Weddings Past

SOMEONE JUST GOT MARRIED across the pond. Who exactly? Prince Harry and Kate Moss? No, that’s not right. Andrew, maybe? No, that’s not it either. A quick Google and I’ve got: Prince William and Kate Middleton. There. That’s better. [My apologies for not paying closer attention before coming to the keyboard.]

Royal weddings are a bit off my radar screen but I do love weddings. Especially the iconography of weddings that come to us across time and seas. This 4th century mosaic comes from Tunisia. It illustrates that moment in The Iliad when Iobates, King of Lycia, hands his daughter Philonoe over to Bellerophon, tamer of the winged horse Pegasus. The king first crowns his daughter with a lush headdress of plants:

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The Master of the Campana Cassone, an early 15th century Florentine, dives into The Odyssey. He gives us Ariadne in Naxos, Greece, abandoned on her bed by the faithless Theseus. Is that her wedding chest turned over on the ground? In one version of the Homeric tale Ariadne goes on to marry Dionysus. Still, I think of this processional as an unwedding scene.


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The Borromeo Book of Hours, a Latin manuscript illustrated by Christophero de Predes circa 1440, illustrates a wedding that was both supremely consequential and widely ignored beyond the Middle Ages.  The wedding of Mary and Joseph, imagined here in medieval setting and dress, provided the Virgin with the protection of marriage and the Christ an earthly dad.):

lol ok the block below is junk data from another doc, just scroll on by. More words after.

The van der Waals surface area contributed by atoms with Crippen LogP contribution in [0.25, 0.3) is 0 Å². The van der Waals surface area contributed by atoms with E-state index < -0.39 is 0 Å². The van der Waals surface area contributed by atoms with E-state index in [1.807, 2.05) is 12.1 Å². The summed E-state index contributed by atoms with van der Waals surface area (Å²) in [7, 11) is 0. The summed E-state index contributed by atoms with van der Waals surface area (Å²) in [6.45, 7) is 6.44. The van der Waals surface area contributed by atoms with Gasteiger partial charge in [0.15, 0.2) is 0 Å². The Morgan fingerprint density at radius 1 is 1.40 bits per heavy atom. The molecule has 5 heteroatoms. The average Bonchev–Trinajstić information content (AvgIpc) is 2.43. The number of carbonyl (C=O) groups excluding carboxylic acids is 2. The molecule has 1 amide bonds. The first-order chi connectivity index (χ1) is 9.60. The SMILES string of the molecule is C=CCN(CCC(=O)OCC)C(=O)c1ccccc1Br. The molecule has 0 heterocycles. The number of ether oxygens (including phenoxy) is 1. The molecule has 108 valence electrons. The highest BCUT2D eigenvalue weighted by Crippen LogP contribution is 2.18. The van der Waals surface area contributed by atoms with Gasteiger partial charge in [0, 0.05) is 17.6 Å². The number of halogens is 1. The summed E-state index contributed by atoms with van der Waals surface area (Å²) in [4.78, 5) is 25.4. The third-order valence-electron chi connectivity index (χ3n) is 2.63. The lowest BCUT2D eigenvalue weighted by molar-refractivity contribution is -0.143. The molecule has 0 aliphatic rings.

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The Borromeo Book of Hours, Biblioteca Ambrosiana, Milan

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Jacopo Tintoretto used the wedding motif to affirm the importance his age placed on Poetry and its cousin, Rhetoric. The complexity of composition leaves no doubt about the seriousness of poets and their craft. Here, Hercules, the West’s first superhero surpassing all others, looks on as the great Apollo himself joins a poet and his mistress/muse.

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Crossing the pond and coming forward some in time, is this 19th century colored lithograph of the wedding of a black man and a Creole woman. The bride’s father carries a palm frond to honor the couple’s union:

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More in keeping with the solemnities of William and Kate, was this image of a Windsor wedding. The couple are not identified but the image is titled “The Marriage, Windsor” and dated 1863. That was the date of marriage between Edward VII and Alexandra, his queen:

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In the collection of the library, Anglesey Abbey, Cambridgeshire

For you hopeless tabloid bluffs, here were Edward and Alexandra, betrothed, the year before their wedding:

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Alexandra was a beautiful young woman; Edward, a handsome man. Still, my favorite wedding couple is this one:

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Wedding set of 4th Earl of Dysart, France, c. 1728

A thoroughly engaging couple, yes? They reside in the Victoria and Albert Museum, should you be in the mood for visiting royalty while you are in London.


© 2011 Maureen Mullarkey